Location: Sungai Tunu, Ranah Pesisir, West Sumatra
Sound: Gandang Sarunai (Pesisir Selatan Style)
As people move across the world, they often take their musics with them, intangible traditions stuffed under their arms alongside suitcases and cardboard boxes. With these diasporic flows, musics change along with people’s lives - sounds and practices shift as they take root in new environs, interact with new neighbors, and new traditions flourish. The stories of these changes are sometimes epic - think of the thousands of ways African music has evolved in its flows across the Atlantic, from Brazil to Cuba to the American South. But there are smaller stories too, subtle ones, of movement and change playing out across the world every day.
The Minangkabau of West Sumatra are famous movers. Minang society has been hugely shaped by the tradition of merantau, or ritual immigration: young Minang men are expected to move from home, whether across the province or across the archipelago, to search for fortune and new experiences. The tradition has spread aspects of Minang culture across the Indonesian archipelago - think nasi padang, or Minang cuisine, which has become a favorite of Indonesians across the country as West Sumatran immigrants opened up restaurants from Java to Papua.
Minang people rarely bring their music on these cross-country moves, as the sounds are too deeply tied to rituals and traditions which are left behind. But for the less epic journeys, musical traditions can and sometimes do survive the move, if not entirely unchanged.
In our last post, we talked about gandang sarunai, a regional musical tradition found in Solok Selatan, a peripheral but deep-rooted corner of the Minangkabau heartland. Solok Selatan is a remote place, hemmed in by mountains on all sides. According to legend, more than five hundred years ago the people of the Sungai Pagu kingdom in Solok Selatan undertook a journey that seems tiny on a map: around forty kilometers (twenty five miles) as the crow flies, to the west, to an area of the Pesisir Selatan (South Coast) called Banda Sapuluah, or the Ten Harbors. In practice, it must have been an epic journey: the mighty Bukit Barisan range, that great spine that runs the length of Sumatra, lies right in the middle. To this day it is essentially impassible, a wild, jungley expanse of misty peaks still home to tigers. In my own journey between these places, I had to loop around far south, dip into another province (the highlands of Jambi) and back again on rough mountainous switchbacks, a slow motorbike ride of almost ten hours.
It must have been quite a journey, but they made it intact: the people of this part of Pesisir Selatan are able, to this day, to trace their lineage over the mountains to Sungai Pagu. The South Coast is a very different place than Sungai Pagu: their ancestors traded fertile, cool highlands for flat, steaming coastline. The South Coast is a land tied, naturally, to the sea, and the area’s important harbors made it a place of converging influences: for centuries, the Minangkabau mingled with Coastal Malays, Portuguese traders, and Dutch colonialists. This cultural contact is seen in the area’s other musical traditions, like rabab, where a modified European violin is played in a very Minang way, a bed for epic poetry.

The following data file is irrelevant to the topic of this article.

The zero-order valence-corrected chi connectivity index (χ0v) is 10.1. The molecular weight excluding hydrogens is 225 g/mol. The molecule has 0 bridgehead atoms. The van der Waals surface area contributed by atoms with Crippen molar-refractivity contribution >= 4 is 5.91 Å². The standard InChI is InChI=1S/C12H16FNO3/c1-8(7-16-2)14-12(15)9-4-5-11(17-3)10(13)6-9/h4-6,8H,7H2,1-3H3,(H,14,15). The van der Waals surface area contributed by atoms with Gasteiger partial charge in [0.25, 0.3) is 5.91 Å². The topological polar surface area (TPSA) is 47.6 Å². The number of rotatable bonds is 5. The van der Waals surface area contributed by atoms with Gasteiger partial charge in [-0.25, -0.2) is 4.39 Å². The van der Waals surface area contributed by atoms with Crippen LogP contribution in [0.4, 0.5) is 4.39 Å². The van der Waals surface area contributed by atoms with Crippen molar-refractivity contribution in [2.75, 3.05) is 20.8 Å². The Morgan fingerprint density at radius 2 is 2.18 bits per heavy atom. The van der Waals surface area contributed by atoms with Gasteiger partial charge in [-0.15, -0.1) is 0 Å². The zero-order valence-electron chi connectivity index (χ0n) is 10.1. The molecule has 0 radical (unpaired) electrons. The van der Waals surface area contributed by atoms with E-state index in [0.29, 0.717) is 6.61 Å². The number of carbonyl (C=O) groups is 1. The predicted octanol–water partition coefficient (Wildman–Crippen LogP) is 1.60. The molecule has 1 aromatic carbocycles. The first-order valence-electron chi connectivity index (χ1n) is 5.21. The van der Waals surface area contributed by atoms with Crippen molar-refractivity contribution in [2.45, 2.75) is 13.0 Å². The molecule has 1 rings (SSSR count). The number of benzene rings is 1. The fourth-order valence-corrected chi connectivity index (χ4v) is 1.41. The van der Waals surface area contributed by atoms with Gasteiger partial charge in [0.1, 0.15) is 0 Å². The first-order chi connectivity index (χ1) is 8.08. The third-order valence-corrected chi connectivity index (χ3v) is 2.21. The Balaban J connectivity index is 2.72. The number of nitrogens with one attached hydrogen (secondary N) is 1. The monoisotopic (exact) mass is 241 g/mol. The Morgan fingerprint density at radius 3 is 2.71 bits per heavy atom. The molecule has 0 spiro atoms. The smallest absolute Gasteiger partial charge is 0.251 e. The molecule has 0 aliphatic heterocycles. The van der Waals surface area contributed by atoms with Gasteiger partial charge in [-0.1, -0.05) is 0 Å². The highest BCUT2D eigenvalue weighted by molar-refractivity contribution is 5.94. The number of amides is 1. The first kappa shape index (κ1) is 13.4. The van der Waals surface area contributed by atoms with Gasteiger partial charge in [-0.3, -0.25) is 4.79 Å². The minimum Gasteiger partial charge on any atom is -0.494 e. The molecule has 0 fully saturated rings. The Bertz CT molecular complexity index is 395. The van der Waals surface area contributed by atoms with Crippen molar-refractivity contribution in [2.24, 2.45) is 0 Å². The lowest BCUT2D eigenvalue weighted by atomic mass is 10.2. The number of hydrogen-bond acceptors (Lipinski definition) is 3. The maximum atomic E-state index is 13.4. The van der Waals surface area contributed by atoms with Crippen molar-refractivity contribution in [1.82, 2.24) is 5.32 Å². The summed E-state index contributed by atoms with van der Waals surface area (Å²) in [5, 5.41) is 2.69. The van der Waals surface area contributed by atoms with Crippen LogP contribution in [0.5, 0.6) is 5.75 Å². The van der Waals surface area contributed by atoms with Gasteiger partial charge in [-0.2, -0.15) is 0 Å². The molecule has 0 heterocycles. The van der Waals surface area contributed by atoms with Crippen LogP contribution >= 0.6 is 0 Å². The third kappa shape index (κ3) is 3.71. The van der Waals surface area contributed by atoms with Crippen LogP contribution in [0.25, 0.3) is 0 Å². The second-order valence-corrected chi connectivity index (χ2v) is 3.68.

Pesisir Selatan is the only other area of West Sumatra that has a tradition of gandang sarunai, making it likely that this musical format was carried over by immigrants from its ancestral homeland in Sungai Pagu (how the style, complete with Indian-style double reed, made it way to Sungai Pagu is another, more mysterious story.) This story is one of movement and change, and gandang sarunai seems to have evolved on the other side of those great mountains into a different beast: a subtle difference, it should be said, one which is revealed through a close attention to detail.
The extended coastline of Pesisir Selatan is itself a diverse area, which should be kept in mind as I write about a very specific tradition in one specific stretch, the coastal villages in the area called Banda Sapuluah. In her book Musical Journeys in Sumatra, the legendary ethnomusicologist Margaret Kartomi devotes a whole chapter to the various traditions of the wider area of the South Coast. Her descriptions of gandang sarunai often differ quite a bit from what I encountered, and even those traditions that she did meet were not homogeneous. As Kartomi stresses, “The inhabitants of most south-coastal villages lived in relative isolation for centuries, until roads were built between them” forty or fifty years ago. This isolation made for a great variety in styles: some gandang sarunai groups featured sarunai double reed instruments that were collapsible like an umbrella, while others added six or more talempong gong chimes. Some played the music to accompany local dance styles, like the tari-tari alang, or “sacred ancestral female eagle dances.” This is all according to Kartomi’s fieldwork from nearly forty years ago - it’s sad but likely that much of those other traditions may already be gone by now.